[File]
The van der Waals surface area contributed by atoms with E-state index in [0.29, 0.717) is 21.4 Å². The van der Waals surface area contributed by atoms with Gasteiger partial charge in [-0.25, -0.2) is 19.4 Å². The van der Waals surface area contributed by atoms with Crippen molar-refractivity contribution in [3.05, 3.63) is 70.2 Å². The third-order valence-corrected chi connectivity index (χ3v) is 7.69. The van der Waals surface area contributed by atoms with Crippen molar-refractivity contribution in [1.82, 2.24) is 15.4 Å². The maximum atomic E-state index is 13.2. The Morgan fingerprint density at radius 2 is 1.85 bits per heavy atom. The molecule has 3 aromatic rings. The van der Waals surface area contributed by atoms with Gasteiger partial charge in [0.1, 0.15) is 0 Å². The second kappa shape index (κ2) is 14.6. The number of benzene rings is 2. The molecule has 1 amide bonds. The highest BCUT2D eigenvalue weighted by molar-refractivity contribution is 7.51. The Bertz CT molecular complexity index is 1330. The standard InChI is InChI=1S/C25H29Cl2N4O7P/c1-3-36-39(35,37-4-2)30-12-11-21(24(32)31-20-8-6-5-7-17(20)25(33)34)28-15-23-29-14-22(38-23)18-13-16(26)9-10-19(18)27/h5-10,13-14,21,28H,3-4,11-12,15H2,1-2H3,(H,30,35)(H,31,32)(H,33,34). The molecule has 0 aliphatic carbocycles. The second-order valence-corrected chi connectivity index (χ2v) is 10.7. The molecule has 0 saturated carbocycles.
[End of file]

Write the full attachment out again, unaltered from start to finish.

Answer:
The van der Waals surface area contributed by atoms with E-state index in [0.29, 0.717) is 21.4 Å². The van der Waals surface area contributed by atoms with Gasteiger partial charge in [-0.25, -0.2) is 19.4 Å². The van der Waals surface area contributed by atoms with Crippen molar-refractivity contribution in [3.05, 3.63) is 70.2 Å². The third-order valence-corrected chi connectivity index (χ3v) is 7.69. The van der Waals surface area contributed by atoms with Crippen molar-refractivity contribution in [1.82, 2.24) is 15.4 Å². The maximum atomic E-state index is 13.2. The Morgan fingerprint density at radius 2 is 1.85 bits per heavy atom. The molecule has 3 aromatic rings. The van der Waals surface area contributed by atoms with Gasteiger partial charge in [0.1, 0.15) is 0 Å². The second kappa shape index (κ2) is 14.6. The number of benzene rings is 2. The molecule has 1 amide bonds. The highest BCUT2D eigenvalue weighted by molar-refractivity contribution is 7.51. The Bertz CT molecular complexity index is 1330. The standard InChI is InChI=1S/C25H29Cl2N4O7P/c1-3-36-39(35,37-4-2)30-12-11-21(24(32)31-20-8-6-5-7-17(20)25(33)34)28-15-23-29-14-22(38-23)18-13-16(26)9-10-19(18)27/h5-10,13-14,21,28H,3-4,11-12,15H2,1-2H3,(H,30,35)(H,31,32)(H,33,34). The molecule has 0 aliphatic carbocycles. The second-order valence-corrected chi connectivity index (χ2v) is 10.7. The molecule has 0 saturated carbocycles.